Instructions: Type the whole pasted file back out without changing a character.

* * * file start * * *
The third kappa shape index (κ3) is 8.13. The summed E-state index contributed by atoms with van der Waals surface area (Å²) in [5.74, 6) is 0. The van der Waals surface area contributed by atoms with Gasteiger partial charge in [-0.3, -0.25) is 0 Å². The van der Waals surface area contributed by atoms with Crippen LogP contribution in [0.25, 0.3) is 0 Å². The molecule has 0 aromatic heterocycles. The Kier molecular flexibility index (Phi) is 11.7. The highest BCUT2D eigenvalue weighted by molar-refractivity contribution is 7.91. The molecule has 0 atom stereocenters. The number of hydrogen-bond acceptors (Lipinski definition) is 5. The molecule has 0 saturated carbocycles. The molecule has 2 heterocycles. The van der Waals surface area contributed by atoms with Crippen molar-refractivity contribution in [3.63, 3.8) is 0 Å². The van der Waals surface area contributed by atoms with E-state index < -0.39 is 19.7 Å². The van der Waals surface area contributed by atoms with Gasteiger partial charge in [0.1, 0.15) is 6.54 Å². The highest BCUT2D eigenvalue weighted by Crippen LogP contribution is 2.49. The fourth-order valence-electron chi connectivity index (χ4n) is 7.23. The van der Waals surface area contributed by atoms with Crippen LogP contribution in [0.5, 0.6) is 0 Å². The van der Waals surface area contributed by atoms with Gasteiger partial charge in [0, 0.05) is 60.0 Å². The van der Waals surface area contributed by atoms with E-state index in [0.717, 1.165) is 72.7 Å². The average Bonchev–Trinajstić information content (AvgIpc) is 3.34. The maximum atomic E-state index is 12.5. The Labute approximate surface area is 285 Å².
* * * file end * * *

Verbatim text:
The third kappa shape index (κ3) is 8.13. The summed E-state index contributed by atoms with van der Waals surface area (Å²) in [5.74, 6) is 0. The van der Waals surface area contributed by atoms with Gasteiger partial charge in [-0.3, -0.25) is 0 Å². The van der Waals surface area contributed by atoms with Crippen LogP contribution in [0.25, 0.3) is 0 Å². The molecule has 0 aromatic heterocycles. The Kier molecular flexibility index (Phi) is 11.7. The highest BCUT2D eigenvalue weighted by molar-refractivity contribution is 7.91. The molecule has 0 atom stereocenters. The number of hydrogen-bond acceptors (Lipinski definition) is 5. The molecule has 0 saturated carbocycles. The molecule has 2 heterocycles. The van der Waals surface area contributed by atoms with Crippen molar-refractivity contribution in [3.63, 3.8) is 0 Å². The van der Waals surface area contributed by atoms with E-state index < -0.39 is 19.7 Å². The van der Waals surface area contributed by atoms with Gasteiger partial charge in [0.1, 0.15) is 6.54 Å². The highest BCUT2D eigenvalue weighted by Crippen LogP contribution is 2.49. The fourth-order valence-electron chi connectivity index (χ4n) is 7.23. The van der Waals surface area contributed by atoms with Crippen LogP contribution in [0.5, 0.6) is 0 Å². The van der Waals surface area contributed by atoms with Gasteiger partial charge in [0, 0.05) is 60.0 Å². The van der Waals surface area contributed by atoms with E-state index in [0.717, 1.165) is 72.7 Å². The average Bonchev–Trinajstić information content (AvgIpc) is 3.34. The maximum atomic E-state index is 12.5. The Labute approximate surface area is 285 Å².